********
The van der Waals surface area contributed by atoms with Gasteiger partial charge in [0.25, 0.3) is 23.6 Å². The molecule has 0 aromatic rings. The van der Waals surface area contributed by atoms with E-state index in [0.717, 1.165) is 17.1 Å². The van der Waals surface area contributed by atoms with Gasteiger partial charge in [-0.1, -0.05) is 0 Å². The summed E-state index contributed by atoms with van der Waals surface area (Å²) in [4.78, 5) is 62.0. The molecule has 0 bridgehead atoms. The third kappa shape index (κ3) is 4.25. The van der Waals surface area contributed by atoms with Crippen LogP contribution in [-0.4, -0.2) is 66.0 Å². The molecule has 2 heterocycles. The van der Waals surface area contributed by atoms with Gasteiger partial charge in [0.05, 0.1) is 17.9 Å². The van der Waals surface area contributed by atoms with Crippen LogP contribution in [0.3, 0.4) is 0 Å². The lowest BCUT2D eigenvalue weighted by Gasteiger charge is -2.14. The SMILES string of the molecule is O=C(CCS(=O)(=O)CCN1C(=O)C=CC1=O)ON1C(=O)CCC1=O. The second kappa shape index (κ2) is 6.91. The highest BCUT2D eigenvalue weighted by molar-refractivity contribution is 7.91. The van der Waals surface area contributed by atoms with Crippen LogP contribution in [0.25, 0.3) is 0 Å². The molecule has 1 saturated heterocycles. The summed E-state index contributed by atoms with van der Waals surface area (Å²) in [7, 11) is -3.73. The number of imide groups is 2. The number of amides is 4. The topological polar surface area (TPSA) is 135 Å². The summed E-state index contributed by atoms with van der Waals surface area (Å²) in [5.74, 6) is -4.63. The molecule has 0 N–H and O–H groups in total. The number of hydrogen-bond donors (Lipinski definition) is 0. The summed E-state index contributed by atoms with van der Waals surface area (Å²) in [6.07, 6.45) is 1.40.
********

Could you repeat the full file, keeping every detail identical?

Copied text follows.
The van der Waals surface area contributed by atoms with Gasteiger partial charge in [0.25, 0.3) is 23.6 Å². The molecule has 0 aromatic rings. The van der Waals surface area contributed by atoms with E-state index in [0.717, 1.165) is 17.1 Å². The van der Waals surface area contributed by atoms with Gasteiger partial charge in [-0.1, -0.05) is 0 Å². The summed E-state index contributed by atoms with van der Waals surface area (Å²) in [4.78, 5) is 62.0. The molecule has 0 bridgehead atoms. The third kappa shape index (κ3) is 4.25. The van der Waals surface area contributed by atoms with Crippen LogP contribution in [-0.4, -0.2) is 66.0 Å². The molecule has 2 heterocycles. The van der Waals surface area contributed by atoms with Gasteiger partial charge in [0.05, 0.1) is 17.9 Å². The van der Waals surface area contributed by atoms with Crippen LogP contribution in [0.3, 0.4) is 0 Å². The lowest BCUT2D eigenvalue weighted by Gasteiger charge is -2.14. The SMILES string of the molecule is O=C(CCS(=O)(=O)CCN1C(=O)C=CC1=O)ON1C(=O)CCC1=O. The second kappa shape index (κ2) is 6.91. The highest BCUT2D eigenvalue weighted by molar-refractivity contribution is 7.91. The van der Waals surface area contributed by atoms with Crippen LogP contribution in [0.25, 0.3) is 0 Å². The molecule has 1 saturated heterocycles. The summed E-state index contributed by atoms with van der Waals surface area (Å²) in [7, 11) is -3.73. The number of imide groups is 2. The number of amides is 4. The topological polar surface area (TPSA) is 135 Å². The summed E-state index contributed by atoms with van der Waals surface area (Å²) in [5.74, 6) is -4.63. The molecule has 0 N–H and O–H groups in total. The number of hydrogen-bond donors (Lipinski definition) is 0. The summed E-state index contributed by atoms with van der Waals surface area (Å²) in [6.07, 6.45) is 1.40.